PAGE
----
Streetwise Professor

July 6, 2010

The Banality of Espionage

Filed under: History,Military,Politics,Russia — The Professor @ 9:50 am

For a further illustration of  my earlier post on the dangers of reading too much into the apparent triviality of the Russian spy ring, it’s worth reading this account from the Wall Street Journal about how the KGB attempted to recruit a journalism student–who later held several influential government staff positions, and who is now deputy NYC police commissioner.  It demonstrates that the time horizons of some intelligence is very long.  It also demonstrates that intelligence services try to bird dog talent at very early stages, and get their hooks in early.  One imagines that the success rate is low, but the payoff of those few successes may be great.

The article, and the story of the Russian spy ring, also highlight the banality of most espionage.  Most espionage is not about The One Big Secret.  It is not about getting one’s hands on the secret plans to invade Freedonia.  It is about collecting bits and pieces of information, sifting it, sorting it, seeing if there’s a pattern.  Information is collected from a variety of sources and then much of it is analyzed, or stored for later analysis on an as needed basis.  Chinese intelligence, for instance, interviews returning students and travelers.  In so doing, it gleans countless facts and impressions that are useless in themselves, but contribute to a broader understanding of the intelligence target.

The US has, characteristically, put a technological spin on this, using data mining and pattern recognition software to extract nuggets of information from a mass of triviality.  This approach has proved incredibly valuable in Iraq, for instance, as a means of identifying, tracking, and apprehending–or killing–terrorists.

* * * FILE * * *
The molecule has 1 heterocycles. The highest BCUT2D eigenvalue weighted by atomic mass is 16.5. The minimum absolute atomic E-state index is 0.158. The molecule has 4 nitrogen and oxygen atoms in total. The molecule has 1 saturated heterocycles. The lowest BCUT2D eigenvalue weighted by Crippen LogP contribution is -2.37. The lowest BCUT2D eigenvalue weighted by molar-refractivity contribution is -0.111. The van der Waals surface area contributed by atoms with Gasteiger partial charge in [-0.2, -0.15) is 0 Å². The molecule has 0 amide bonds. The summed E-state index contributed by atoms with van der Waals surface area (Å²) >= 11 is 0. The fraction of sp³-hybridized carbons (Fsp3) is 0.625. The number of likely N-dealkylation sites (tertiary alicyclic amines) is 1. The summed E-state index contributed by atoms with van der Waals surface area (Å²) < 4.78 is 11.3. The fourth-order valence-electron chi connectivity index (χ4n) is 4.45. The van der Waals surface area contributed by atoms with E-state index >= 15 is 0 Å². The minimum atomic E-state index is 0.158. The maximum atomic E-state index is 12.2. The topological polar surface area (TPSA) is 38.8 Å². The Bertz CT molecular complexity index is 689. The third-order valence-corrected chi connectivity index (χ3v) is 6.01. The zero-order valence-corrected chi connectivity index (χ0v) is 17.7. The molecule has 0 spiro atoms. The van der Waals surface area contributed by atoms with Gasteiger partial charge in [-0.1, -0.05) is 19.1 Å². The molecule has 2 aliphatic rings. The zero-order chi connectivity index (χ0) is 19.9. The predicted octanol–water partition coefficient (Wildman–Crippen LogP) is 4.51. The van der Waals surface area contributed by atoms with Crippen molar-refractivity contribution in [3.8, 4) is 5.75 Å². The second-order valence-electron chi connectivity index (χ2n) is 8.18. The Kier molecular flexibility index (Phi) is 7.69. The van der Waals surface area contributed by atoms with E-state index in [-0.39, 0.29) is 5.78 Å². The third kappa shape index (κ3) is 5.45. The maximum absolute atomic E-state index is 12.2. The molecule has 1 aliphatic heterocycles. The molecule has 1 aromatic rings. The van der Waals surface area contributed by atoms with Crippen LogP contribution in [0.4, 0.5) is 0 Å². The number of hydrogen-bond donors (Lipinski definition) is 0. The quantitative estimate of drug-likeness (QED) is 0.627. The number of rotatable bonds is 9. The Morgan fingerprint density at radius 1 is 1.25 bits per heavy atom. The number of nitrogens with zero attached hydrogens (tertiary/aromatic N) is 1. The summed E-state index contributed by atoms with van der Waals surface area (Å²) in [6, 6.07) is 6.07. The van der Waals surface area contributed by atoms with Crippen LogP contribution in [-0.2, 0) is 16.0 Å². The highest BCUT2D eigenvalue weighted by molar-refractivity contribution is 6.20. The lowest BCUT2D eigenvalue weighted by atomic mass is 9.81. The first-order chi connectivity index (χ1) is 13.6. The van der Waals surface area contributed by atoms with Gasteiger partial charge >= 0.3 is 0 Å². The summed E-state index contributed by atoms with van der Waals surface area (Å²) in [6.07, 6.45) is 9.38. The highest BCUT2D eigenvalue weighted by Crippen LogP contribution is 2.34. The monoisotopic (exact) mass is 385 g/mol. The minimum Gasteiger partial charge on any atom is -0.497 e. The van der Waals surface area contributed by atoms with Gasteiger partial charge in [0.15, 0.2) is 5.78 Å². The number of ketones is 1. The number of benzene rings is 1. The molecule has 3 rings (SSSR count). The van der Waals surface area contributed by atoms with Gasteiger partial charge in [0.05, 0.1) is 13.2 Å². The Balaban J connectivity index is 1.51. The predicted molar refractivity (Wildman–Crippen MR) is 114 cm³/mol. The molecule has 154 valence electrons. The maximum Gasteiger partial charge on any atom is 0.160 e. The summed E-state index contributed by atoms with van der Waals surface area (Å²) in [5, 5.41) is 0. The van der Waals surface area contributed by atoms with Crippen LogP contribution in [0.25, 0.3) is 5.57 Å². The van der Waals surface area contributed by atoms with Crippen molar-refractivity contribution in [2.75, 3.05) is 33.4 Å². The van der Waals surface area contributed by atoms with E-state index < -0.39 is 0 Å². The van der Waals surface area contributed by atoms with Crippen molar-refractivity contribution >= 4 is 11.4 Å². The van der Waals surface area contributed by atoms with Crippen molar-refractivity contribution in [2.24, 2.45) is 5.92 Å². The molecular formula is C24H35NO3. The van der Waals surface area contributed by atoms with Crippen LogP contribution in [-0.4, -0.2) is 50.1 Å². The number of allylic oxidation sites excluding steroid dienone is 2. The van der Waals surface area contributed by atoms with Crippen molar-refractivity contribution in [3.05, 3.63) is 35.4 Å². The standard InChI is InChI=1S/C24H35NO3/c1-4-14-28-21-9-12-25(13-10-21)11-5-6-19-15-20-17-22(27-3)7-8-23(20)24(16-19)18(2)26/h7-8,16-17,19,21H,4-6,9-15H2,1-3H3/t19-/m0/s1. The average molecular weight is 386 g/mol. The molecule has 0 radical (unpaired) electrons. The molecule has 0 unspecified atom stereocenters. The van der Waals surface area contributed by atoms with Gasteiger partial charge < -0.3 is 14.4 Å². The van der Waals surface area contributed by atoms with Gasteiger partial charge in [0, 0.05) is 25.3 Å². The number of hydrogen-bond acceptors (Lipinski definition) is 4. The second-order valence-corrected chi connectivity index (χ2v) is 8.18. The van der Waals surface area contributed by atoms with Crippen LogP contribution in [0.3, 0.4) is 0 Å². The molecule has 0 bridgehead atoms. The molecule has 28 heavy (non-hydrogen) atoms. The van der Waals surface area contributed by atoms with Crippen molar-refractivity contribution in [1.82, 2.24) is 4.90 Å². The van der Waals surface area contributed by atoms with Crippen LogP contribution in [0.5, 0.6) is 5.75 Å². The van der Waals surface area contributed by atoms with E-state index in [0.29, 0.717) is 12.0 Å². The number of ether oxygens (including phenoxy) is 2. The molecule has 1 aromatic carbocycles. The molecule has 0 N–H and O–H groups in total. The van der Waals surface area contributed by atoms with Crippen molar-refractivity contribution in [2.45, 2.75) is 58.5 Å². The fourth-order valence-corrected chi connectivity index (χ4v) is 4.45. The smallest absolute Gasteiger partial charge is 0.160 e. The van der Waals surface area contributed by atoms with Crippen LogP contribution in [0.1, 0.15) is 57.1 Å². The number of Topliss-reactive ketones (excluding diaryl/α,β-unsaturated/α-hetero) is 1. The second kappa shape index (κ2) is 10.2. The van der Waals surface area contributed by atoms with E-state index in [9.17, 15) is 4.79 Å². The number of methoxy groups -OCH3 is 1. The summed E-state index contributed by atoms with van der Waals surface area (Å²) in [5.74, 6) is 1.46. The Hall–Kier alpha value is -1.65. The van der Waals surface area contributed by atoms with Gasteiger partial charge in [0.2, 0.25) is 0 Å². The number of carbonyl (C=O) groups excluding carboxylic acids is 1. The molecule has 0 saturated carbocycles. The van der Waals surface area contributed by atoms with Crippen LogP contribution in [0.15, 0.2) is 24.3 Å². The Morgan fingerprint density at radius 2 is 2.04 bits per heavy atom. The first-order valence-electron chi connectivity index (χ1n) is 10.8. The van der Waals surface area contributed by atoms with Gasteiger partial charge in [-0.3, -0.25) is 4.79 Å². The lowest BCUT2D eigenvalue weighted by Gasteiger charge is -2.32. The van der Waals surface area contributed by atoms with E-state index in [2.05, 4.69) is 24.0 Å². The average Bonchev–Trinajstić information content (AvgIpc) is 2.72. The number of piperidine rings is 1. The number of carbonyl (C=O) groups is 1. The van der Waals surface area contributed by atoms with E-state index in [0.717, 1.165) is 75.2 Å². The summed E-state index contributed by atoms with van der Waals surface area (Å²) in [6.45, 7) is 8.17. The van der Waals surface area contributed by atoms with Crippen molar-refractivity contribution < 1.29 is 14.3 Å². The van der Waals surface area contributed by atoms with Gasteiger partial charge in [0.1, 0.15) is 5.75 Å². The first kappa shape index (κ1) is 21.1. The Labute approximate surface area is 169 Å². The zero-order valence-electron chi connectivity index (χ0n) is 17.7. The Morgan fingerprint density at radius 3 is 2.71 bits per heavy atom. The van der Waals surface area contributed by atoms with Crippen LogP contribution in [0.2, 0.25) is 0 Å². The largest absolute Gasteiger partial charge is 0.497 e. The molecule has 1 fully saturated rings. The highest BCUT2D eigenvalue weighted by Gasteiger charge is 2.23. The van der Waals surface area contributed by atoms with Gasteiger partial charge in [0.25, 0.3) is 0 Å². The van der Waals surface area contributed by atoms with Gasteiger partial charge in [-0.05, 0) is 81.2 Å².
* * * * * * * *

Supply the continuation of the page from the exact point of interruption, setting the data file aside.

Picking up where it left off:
And in judging Russian motives, one should not forget potential cultural differences.  Going back to Czarist times, Russia’s rulers have had an enormous appetite for information about every aspect of their subjects’ lives, in large part because they viewed (and view) their subjects as potential adversaries.  Why would it be surprising that this mindset extends to their adversaries abroad?

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6 Comments »

  1. The Russian plan was similar to what the NKVD did in the 1930’s, 40’s and 50’s in the US. They recruited agents within the US government to influence US policy. One red agent,Lauchlin Currie, influenced Roosevelt’s China policy, which lead to the US supporting Mao instead of Chiang Ka Shek. Currie reported that Mao was fighting the Japanese and Chiang was not. So aid should go to Mao. As a result, Mao was able to build his communist force which led to the communist coup in 1949.

    Now, we see Putin trying to place agents in influential positions in business and government to steer policy according to Kremlin’s demands. The recent START treaty could be an example where some of Putin’s agents have influenced US policy. This is mere conjecture. How can one explain this treaty? As Mitt Romney wrote,

    “New-START impedes missile defense, our protection from nuclear-proliferating rogue states such as Iran and North Korea. Its preamble links strategic defense with strategic arsenal. It explicitly forbids the United States from converting intercontinental ballistic missile (ICBM) silos into missile defense sites. And Russia has expressly reserved the right to walk away from the treaty if it believes that the United States has significantly increased its missile defense capability.